Some of these projects are:
- Xichavo Mashele from Khanyisa Education Centre found that the people of Giyani are doing their best to protect their homes against housebreaking, which peaks during holidays and the culprits are mostly youths
- Daleen van der Merwe and Mia van der Schyff of the Voortrekker Comprehensive School improved ventricular assist devices which meant that healthcare providers and patients could communicate more effectively, reducing the chance of healthcare errors
- Mthokozisi Mbali from Olwandle High School worked on a project to assist students to know the careers that suit their skills and personality
- Sandile Dube from Lee Rand High who constructed a cooler which can reduce the temperature of hot food to an acceptable level in minutes.
There were many more special prizes, like the Derek Gray award – a medal and scholarship for the University of Pretoria, which went to Dashayin Gilbert from Curro Durbanville. He examined which aerodynamic elements can help an F1 racing car to lap faster.
The Meiring Naude medal went to Raynier Erasmus from Curro Hermanus who developed inline automatic variable transmission for bicycles.
Siemens, the German multinational conglomerate, provided three bursaries. Among those on the shortlist was Lunga Nkosi from Hoërskool Bergvlam who developed a cardio-electric generator by transforming mechanical kinetic energy by using the heartbeat/pulse of a person.
Siemens has a longstanding partnership with the Eskom Expo for Young Scientists. CEO for Siemens Southern and Eastern Africa, Sabine Dall’Omo says “This collaboration is focused on our commitment to investing in and developing the skills of our future engineers, for the long term. For us, it is about creating sustainability and a legacy in Africa.”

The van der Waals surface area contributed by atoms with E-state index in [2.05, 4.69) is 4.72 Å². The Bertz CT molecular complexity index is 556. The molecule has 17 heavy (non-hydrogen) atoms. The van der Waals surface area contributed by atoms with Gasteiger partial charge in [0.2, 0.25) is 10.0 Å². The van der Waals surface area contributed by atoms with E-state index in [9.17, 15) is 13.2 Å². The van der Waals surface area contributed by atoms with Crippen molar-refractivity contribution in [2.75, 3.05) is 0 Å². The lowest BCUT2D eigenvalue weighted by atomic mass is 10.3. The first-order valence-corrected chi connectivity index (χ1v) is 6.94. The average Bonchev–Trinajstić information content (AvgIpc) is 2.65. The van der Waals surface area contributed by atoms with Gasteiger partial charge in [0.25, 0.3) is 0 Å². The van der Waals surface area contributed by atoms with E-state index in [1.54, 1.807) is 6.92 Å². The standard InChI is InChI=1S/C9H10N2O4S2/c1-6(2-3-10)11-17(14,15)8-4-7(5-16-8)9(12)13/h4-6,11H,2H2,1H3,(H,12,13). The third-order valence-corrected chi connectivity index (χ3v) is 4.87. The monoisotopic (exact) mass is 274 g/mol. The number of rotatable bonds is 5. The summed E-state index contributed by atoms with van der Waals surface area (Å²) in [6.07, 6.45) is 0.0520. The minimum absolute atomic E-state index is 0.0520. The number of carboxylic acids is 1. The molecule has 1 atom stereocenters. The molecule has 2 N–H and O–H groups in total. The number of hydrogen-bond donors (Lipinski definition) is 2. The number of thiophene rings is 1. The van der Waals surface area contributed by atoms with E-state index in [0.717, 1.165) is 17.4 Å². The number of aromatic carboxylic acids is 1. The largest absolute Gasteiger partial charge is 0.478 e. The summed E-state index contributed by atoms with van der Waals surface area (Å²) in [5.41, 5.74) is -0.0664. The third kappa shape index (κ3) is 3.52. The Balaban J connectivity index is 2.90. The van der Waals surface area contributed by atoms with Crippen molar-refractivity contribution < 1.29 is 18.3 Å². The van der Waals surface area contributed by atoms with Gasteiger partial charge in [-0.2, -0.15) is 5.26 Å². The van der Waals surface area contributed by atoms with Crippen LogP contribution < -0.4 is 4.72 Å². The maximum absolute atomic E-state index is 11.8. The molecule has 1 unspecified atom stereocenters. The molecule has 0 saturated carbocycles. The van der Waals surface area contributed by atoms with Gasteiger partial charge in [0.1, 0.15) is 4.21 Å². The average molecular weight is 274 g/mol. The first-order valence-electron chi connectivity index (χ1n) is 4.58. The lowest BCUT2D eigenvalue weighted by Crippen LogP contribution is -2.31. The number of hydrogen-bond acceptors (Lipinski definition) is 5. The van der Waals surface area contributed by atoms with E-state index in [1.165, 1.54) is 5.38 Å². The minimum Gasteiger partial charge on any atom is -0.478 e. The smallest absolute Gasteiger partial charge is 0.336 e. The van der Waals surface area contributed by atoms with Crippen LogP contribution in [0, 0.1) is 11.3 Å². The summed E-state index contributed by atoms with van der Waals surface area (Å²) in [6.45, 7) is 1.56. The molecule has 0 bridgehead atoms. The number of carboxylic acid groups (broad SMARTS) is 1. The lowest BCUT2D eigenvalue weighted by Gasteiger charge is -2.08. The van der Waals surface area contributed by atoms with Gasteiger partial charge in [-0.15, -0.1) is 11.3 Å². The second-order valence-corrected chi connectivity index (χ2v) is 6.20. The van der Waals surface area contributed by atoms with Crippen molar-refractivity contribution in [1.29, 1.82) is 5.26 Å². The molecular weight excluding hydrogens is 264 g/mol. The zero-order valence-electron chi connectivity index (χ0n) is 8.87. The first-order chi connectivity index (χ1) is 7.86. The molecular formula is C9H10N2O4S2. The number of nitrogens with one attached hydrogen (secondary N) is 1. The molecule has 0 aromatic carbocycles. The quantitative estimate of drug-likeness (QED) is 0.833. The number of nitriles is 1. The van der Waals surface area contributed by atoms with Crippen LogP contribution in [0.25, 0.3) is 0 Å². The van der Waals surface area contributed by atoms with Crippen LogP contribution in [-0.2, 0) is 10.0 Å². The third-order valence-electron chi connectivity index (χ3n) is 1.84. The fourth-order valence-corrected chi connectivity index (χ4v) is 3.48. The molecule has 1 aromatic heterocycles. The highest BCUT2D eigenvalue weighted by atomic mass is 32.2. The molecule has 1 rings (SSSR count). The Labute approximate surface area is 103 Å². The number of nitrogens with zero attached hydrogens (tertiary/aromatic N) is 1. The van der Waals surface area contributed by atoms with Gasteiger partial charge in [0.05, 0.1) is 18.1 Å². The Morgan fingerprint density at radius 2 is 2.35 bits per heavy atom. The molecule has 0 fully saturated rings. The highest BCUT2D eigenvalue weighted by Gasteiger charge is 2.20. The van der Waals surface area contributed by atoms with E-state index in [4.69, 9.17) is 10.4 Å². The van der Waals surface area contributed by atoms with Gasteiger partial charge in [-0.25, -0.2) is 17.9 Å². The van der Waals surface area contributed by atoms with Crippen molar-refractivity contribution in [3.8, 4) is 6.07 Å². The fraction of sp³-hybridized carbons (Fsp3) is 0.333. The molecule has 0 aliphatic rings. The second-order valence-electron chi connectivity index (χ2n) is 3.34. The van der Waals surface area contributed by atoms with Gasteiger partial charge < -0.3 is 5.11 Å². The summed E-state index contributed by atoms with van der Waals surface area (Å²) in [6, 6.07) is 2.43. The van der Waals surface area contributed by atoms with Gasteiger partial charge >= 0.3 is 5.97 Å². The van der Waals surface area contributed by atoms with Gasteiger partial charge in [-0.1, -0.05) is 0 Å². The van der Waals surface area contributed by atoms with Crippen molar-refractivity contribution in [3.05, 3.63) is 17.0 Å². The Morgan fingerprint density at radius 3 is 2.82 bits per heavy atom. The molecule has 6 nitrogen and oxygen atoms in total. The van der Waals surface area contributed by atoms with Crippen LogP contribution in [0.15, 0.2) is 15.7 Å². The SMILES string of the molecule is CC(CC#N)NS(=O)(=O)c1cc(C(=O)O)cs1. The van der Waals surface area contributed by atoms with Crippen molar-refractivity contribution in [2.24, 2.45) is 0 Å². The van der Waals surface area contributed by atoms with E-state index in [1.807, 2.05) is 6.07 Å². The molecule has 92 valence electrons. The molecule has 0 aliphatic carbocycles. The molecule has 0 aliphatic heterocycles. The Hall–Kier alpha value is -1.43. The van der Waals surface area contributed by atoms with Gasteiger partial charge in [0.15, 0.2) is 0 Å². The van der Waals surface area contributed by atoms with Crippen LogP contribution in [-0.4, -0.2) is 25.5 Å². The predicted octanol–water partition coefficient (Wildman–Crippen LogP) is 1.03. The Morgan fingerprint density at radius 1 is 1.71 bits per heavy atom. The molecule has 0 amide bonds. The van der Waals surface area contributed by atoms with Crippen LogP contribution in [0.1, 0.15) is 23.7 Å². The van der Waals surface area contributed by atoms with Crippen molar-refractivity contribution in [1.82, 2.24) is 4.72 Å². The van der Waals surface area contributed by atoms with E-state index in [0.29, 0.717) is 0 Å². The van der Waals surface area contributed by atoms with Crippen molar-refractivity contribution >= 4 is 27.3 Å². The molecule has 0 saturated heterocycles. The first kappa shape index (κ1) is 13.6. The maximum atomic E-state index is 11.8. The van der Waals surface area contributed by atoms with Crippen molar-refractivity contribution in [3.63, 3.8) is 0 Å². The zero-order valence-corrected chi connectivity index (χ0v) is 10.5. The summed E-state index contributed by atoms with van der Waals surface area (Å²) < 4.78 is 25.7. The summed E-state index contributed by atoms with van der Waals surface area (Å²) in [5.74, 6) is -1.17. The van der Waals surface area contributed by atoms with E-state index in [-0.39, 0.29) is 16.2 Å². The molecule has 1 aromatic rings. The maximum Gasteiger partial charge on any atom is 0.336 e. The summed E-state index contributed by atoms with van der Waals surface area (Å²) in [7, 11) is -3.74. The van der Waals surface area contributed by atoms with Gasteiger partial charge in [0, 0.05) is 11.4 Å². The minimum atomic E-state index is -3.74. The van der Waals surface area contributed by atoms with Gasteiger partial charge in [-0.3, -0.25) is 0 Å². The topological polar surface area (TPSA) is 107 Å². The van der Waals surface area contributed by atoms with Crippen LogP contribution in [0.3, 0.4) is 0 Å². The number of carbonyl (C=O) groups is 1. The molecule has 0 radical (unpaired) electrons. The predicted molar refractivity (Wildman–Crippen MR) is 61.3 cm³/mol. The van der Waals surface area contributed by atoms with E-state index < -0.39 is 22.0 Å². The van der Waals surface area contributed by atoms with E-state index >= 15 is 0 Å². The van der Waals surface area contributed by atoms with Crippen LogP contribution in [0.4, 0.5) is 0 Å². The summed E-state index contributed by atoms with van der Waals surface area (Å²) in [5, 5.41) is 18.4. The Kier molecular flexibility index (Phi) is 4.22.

The contribution from Siemens to this year’s expo included 3 university bursaries for grade 12 students pursuing engineering. These engineering bursaries were awarded to Chante’ Cloete (Hoerskool Steinkopf), Shone Nyamandwe (Zeerust Combined School) and Kutlwano Tshatiwa, a grade 11 student from (Gabonewe Secondary School. Other prizes included project kits for learners from disadvantaged communities, tablets for high performing students from all 9 Provinces and SITRAIN, a training courses taught by experienced, certified experts from Siemens. All the prizes sponsored by Siemens, including the donation to the Eskom Expo are valued over R1.8 million.
“We are proud of all our winners and to be changing the lives of young Africans. Investing in the future of young, African engineers and innovators is part of Our DNA at Siemens. Our continent can only prosper if we empower and develop our young engineers and those who can change the trajectory of Africa’s future, says Sabine.
Prizes of three coding kits came from the Nelson Mandela Metropolitan University while the Technology Innovation Agency provided a 5- day virtual innovation and entrepreneurship bootcamp, the University of the Witwatersrand provided three bursaries, the University of Pretoria four bursaries and one from the engineering services company Babcock.
Eskom’s De Ruyter felt that the development of such great projects by school Learners is an “assurance that the future is in good hands”.